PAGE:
Most people beckon with the whole hand.

In Eastern Macedonia, closer to Bulgaria, shaking the head can mean "Yes" and nodding the head can mean "No" as is common in Bulgaria.

The Cyrillic alphabet that most people associate with Russia was developed on Macedonia’s territory by brothers St. Cyril and St. Methodius.

Breakfast is eaten around nine a.m. by workers in offices, but earlier by factory workers, and in the field in the country. Dinner is the main meal and is eaten at around two p.m. Supper is eaten later after the afternoon siesta. Meals are prepared immediately before consumption, although they may include leftovers. Hot food often is allowed to cool to room temperature. Breakfast can consist of bread and cheese, sometimes with eggs. Other meals can begin with meze (appetizers) served with rakia (fruit brandy). Bean casserole (tavche-gravche) is the national dish, and bread is considered the most basic food. In restaurants, pizza is especially popular.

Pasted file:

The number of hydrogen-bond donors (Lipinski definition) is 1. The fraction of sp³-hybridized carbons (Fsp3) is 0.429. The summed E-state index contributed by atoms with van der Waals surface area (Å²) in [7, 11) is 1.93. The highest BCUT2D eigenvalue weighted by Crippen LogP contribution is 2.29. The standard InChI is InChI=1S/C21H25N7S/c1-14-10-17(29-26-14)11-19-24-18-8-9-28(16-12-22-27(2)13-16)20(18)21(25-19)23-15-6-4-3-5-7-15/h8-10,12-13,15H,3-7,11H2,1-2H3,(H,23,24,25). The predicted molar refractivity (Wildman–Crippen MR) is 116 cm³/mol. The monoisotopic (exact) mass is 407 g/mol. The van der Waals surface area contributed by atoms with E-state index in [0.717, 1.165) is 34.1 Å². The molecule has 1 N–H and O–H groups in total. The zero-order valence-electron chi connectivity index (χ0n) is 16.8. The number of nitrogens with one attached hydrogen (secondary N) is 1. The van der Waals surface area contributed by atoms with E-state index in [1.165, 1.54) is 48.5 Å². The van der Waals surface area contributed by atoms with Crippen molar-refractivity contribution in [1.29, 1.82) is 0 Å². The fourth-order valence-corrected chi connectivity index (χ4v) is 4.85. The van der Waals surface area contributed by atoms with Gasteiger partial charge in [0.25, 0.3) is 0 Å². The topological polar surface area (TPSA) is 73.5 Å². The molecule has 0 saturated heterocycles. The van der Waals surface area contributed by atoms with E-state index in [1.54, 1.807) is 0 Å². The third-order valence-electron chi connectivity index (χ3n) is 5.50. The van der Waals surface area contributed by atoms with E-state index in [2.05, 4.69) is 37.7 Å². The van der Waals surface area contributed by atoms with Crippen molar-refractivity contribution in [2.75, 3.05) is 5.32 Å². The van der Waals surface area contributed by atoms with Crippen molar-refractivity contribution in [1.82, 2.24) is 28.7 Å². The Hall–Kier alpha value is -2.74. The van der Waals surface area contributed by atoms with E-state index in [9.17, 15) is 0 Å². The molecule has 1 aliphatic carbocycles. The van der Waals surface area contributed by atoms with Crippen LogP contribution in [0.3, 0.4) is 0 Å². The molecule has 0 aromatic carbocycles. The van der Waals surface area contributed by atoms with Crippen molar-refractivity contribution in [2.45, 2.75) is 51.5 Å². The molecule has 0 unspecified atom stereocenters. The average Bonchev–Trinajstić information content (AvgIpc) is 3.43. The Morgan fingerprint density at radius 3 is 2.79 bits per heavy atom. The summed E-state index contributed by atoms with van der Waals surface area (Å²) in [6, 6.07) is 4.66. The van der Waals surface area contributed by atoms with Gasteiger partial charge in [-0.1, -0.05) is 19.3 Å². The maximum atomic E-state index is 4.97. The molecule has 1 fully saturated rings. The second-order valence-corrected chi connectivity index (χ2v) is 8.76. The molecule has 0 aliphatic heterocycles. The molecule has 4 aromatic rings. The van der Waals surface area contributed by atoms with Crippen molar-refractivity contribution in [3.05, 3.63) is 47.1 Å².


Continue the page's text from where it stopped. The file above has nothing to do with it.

Ohrid Lake is the deepest lake in Europe, but it's also one of the world's oldest ones. According to most scientists, the lake is estimated to be more than four million years old.

Lake Ohrid has around 200 species of fish, and many of them can’t be found anywhere else in the world.

Macedonia has a cave that looks almost identical to the one in Lord of the Rings. Located in the western part of the country, Cave Peshna is one of the most beautiful caves on the Balkan Peninsula. According to the New York Times, it’s the closest thing our planet has to Helm’s Deep from Lord of the Rings.

Macedonia is home to one of the deepest underwater caves in the world. Located in the Canyon of Matka, Cave Vrelo is one of the world’s largest underwater caves. There have been several attempts to explore the cave fully, but no one still knows just how deep it is.

Alexander the Great, the once-king of the Kingdom of Macedonia was the world’s first conqueror, who extended an empire across Greece and Persia to India and Egypt. 

In 2006, Macedonia became the first country in the whole world to have full access to a wireless broadband connection. The project was named “Macedonia Connects” and was sponsored by the US Agency for International Development.

Europe's only ruby mine is located in Macedonia.